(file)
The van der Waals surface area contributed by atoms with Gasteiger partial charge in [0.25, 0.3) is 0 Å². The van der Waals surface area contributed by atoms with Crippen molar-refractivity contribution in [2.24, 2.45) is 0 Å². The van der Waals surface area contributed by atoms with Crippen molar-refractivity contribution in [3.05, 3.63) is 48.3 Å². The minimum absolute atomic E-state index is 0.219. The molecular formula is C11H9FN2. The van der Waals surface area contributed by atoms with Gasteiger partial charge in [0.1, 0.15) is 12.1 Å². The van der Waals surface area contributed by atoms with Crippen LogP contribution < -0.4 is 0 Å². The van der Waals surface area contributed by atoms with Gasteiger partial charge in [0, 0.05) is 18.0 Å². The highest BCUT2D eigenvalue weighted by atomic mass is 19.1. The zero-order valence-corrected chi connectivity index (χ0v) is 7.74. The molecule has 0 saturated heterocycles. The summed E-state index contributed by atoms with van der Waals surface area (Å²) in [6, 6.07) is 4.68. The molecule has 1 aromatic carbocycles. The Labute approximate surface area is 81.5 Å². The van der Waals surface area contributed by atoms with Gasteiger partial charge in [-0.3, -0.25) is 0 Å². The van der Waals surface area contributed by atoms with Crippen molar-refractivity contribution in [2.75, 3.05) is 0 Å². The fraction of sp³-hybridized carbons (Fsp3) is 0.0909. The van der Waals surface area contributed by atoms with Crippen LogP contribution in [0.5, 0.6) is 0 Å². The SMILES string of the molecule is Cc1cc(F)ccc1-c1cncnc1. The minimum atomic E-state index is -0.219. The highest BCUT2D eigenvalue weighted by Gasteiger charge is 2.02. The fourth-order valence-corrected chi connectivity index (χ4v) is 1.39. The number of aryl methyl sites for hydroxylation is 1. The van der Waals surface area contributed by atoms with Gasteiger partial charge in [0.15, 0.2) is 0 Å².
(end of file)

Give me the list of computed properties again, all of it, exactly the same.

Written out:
The van der Waals surface area contributed by atoms with Gasteiger partial charge in [0.25, 0.3) is 0 Å². The van der Waals surface area contributed by atoms with Crippen molar-refractivity contribution in [2.24, 2.45) is 0 Å². The van der Waals surface area contributed by atoms with Crippen molar-refractivity contribution in [3.05, 3.63) is 48.3 Å². The minimum absolute atomic E-state index is 0.219. The molecular formula is C11H9FN2. The van der Waals surface area contributed by atoms with Gasteiger partial charge in [0.1, 0.15) is 12.1 Å². The van der Waals surface area contributed by atoms with Crippen LogP contribution < -0.4 is 0 Å². The van der Waals surface area contributed by atoms with Gasteiger partial charge in [0, 0.05) is 18.0 Å². The highest BCUT2D eigenvalue weighted by atomic mass is 19.1. The zero-order valence-corrected chi connectivity index (χ0v) is 7.74. The molecule has 0 saturated heterocycles. The summed E-state index contributed by atoms with van der Waals surface area (Å²) in [6, 6.07) is 4.68. The molecule has 1 aromatic carbocycles. The Labute approximate surface area is 81.5 Å². The van der Waals surface area contributed by atoms with Gasteiger partial charge in [-0.3, -0.25) is 0 Å². The van der Waals surface area contributed by atoms with Crippen molar-refractivity contribution in [2.75, 3.05) is 0 Å². The fraction of sp³-hybridized carbons (Fsp3) is 0.0909. The van der Waals surface area contributed by atoms with Crippen LogP contribution in [0.5, 0.6) is 0 Å². The SMILES string of the molecule is Cc1cc(F)ccc1-c1cncnc1. The minimum atomic E-state index is -0.219. The highest BCUT2D eigenvalue weighted by Gasteiger charge is 2.02. The fourth-order valence-corrected chi connectivity index (χ4v) is 1.39. The number of aryl methyl sites for hydroxylation is 1. The van der Waals surface area contributed by atoms with Gasteiger partial charge in [0.15, 0.2) is 0 Å².